3 Important Points to Know about Texas’s DACA Lawsuit
THE TORCH: CONTENTSBy Ignacia Rodriguez, NILC immigration policy advocate
MAY 4, 2018
On May 1, 2018, Texas and six other states filed a lawsuit against the federal government challenging the legality of the Deferred Action for Childhood Arrivals, or DACA, program. They filed the case in the U.S. District Court for the Southern District of Texas, where it ended up being assigned to Judge Andrew Hanen. He’s the same judge who in 2014 issued an injunction that blocked the Obama administration’s expansion of the DACA program and the related Deferred Action for Parents of Americans and Lawful Permanent Residents, or DAPA, program.
Naturally, Texas’s latest lawsuit has created confusion and concerns about what it means for immigrant youth and the fight to protect immigrant families across the country.
Here are three important points to know about the Texas lawsuit:
1. Judge Hanen in Texas cannot undo the California and New York injunctions (currently in place) that protect DACA recipients from President Trump’s unlawful actions. Both court orders require U.S. Citizenship and Immigration Services (USCIS) to accept DACA renewal applications. Only the circuit courts of appeal corresponding to those states and the U.S. Supreme Court have the authority to undo either injunction. No case related to DACA is expected to go before the Supreme Court until after this summer. The Texas lawsuit does not change that situation.
2. USCIS is still accepting DACA renewal applications. If you are eligible to renew your DACA, we recommend that you apply to do so at this time. Here’s the reality: We don’t know what will happen next, so having DACA for an additional two years may provide some peace of mind for you and your family as all these DACA-related court cases make their ways through the courts.
3. Your voice and efforts are making a real difference. The states that filed the latest lawsuit in Texas are among the same states that sued to block the Obama administration’s expansion of DACA to protect additional immigrant youth as well as its creation of DAPA. DAPA would have allowed certain parents of U.S. citizens and lawful permanent residents to apply for and receive temporary protection from deportation as well as work permits. That first lawsuit, which was filed in the same federal court district as the present one, became known as U.S. v. Texas after the Obama administration appealed Judge Hanen’s nationwide injunction blocking DAPA and expanded DACA.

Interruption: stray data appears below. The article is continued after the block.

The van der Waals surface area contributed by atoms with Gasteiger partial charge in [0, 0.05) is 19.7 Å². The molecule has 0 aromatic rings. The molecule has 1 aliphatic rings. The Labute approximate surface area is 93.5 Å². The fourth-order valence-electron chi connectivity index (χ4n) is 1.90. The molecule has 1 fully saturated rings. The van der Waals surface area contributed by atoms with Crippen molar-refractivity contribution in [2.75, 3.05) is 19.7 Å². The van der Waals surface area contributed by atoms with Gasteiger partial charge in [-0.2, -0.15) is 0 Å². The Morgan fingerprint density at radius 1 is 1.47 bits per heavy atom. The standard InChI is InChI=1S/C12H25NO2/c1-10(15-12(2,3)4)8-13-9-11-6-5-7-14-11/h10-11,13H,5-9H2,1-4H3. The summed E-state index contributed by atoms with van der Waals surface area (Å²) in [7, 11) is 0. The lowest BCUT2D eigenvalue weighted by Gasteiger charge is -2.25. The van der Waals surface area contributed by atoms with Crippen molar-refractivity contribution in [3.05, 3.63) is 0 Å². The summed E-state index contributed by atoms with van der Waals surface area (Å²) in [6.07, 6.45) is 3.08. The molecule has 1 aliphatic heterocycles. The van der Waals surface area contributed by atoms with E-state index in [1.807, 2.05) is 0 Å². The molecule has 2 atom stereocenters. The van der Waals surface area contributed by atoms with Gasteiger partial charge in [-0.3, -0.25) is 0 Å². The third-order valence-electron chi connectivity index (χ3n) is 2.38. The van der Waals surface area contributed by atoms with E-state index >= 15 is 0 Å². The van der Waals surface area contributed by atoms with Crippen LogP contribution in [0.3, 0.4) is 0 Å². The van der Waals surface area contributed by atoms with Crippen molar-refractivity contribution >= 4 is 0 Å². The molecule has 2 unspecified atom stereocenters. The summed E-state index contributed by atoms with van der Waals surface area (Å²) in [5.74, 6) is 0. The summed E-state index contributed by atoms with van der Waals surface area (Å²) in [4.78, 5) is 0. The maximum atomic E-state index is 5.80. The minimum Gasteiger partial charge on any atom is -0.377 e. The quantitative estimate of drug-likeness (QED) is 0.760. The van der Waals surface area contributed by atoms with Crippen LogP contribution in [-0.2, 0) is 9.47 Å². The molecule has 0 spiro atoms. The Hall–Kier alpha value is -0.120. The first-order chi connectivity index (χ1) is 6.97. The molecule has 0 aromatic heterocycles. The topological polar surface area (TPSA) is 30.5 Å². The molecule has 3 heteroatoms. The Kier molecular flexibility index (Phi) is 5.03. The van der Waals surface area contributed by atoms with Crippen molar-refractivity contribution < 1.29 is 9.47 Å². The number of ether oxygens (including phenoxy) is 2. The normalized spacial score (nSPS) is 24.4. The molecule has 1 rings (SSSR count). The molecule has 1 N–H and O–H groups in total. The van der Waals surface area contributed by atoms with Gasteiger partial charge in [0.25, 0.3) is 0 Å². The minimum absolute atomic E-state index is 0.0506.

The U.S. v Texas lawsuit against DAPA and DACA+ included 26 plaintiff states. The letter from some of these states threatening to sue the federal government if DACA were not terminated bore the signatures of state officials from only 9 states. The latest lawsuit was filed by only 7 of the 26 states that sued in U.S. v. Texas.
The progress we’ve made is clear. As support for protecting Dreamers and their families continues to grow, many states and localities are hearing our voices. In fact, state officials should keep in mind that the vast majority of Americans support DACA. This indisputable fact is a testament to the work of immigrant youth and their allies. Together we must continue highlighting the importance of the DACA program and pushing for congressional action to protect immigrant youth and their families. We need the Dream Act now!